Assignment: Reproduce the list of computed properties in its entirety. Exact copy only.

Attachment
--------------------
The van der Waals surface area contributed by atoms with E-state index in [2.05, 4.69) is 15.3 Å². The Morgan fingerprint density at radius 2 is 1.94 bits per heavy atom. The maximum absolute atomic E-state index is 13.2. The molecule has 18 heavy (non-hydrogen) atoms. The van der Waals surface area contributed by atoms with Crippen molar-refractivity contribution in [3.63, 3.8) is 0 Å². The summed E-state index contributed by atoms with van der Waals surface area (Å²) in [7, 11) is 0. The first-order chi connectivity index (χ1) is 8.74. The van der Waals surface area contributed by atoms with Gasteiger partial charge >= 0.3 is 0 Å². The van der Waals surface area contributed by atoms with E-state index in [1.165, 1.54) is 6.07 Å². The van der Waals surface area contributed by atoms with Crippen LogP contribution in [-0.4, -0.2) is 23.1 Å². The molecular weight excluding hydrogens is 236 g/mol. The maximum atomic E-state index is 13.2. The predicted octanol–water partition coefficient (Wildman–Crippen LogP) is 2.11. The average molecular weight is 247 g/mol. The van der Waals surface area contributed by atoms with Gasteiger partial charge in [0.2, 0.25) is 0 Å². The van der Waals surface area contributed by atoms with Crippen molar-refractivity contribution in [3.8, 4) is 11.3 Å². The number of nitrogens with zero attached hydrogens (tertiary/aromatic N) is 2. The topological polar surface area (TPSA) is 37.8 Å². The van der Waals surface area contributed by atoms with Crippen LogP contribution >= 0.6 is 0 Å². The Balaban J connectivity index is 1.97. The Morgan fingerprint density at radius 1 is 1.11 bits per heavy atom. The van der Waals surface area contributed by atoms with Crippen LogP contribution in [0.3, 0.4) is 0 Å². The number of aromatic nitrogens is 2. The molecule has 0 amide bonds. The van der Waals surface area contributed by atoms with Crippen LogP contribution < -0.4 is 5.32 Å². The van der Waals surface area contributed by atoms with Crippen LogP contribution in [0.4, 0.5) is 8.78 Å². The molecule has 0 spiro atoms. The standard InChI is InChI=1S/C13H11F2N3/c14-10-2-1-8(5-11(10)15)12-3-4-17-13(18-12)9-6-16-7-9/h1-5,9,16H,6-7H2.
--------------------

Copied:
The van der Waals surface area contributed by atoms with E-state index in [2.05, 4.69) is 15.3 Å². The Morgan fingerprint density at radius 2 is 1.94 bits per heavy atom. The maximum absolute atomic E-state index is 13.2. The molecule has 18 heavy (non-hydrogen) atoms. The van der Waals surface area contributed by atoms with Crippen molar-refractivity contribution in [3.63, 3.8) is 0 Å². The summed E-state index contributed by atoms with van der Waals surface area (Å²) in [7, 11) is 0. The first-order chi connectivity index (χ1) is 8.74. The van der Waals surface area contributed by atoms with Gasteiger partial charge >= 0.3 is 0 Å². The van der Waals surface area contributed by atoms with E-state index in [1.165, 1.54) is 6.07 Å². The van der Waals surface area contributed by atoms with Crippen LogP contribution in [-0.4, -0.2) is 23.1 Å². The molecular weight excluding hydrogens is 236 g/mol. The maximum atomic E-state index is 13.2. The predicted octanol–water partition coefficient (Wildman–Crippen LogP) is 2.11. The average molecular weight is 247 g/mol. The van der Waals surface area contributed by atoms with Gasteiger partial charge in [0.2, 0.25) is 0 Å². The van der Waals surface area contributed by atoms with Crippen molar-refractivity contribution in [3.8, 4) is 11.3 Å². The number of nitrogens with zero attached hydrogens (tertiary/aromatic N) is 2. The topological polar surface area (TPSA) is 37.8 Å². The van der Waals surface area contributed by atoms with Crippen LogP contribution >= 0.6 is 0 Å². The Balaban J connectivity index is 1.97. The Morgan fingerprint density at radius 1 is 1.11 bits per heavy atom. The van der Waals surface area contributed by atoms with Crippen LogP contribution in [0.3, 0.4) is 0 Å². The number of aromatic nitrogens is 2. The molecule has 0 amide bonds. The van der Waals surface area contributed by atoms with Crippen LogP contribution < -0.4 is 5.32 Å². The van der Waals surface area contributed by atoms with Crippen LogP contribution in [0.4, 0.5) is 8.78 Å². The molecule has 0 spiro atoms. The standard InChI is InChI=1S/C13H11F2N3/c14-10-2-1-8(5-11(10)15)12-3-4-17-13(18-12)9-6-16-7-9/h1-5,9,16H,6-7H2.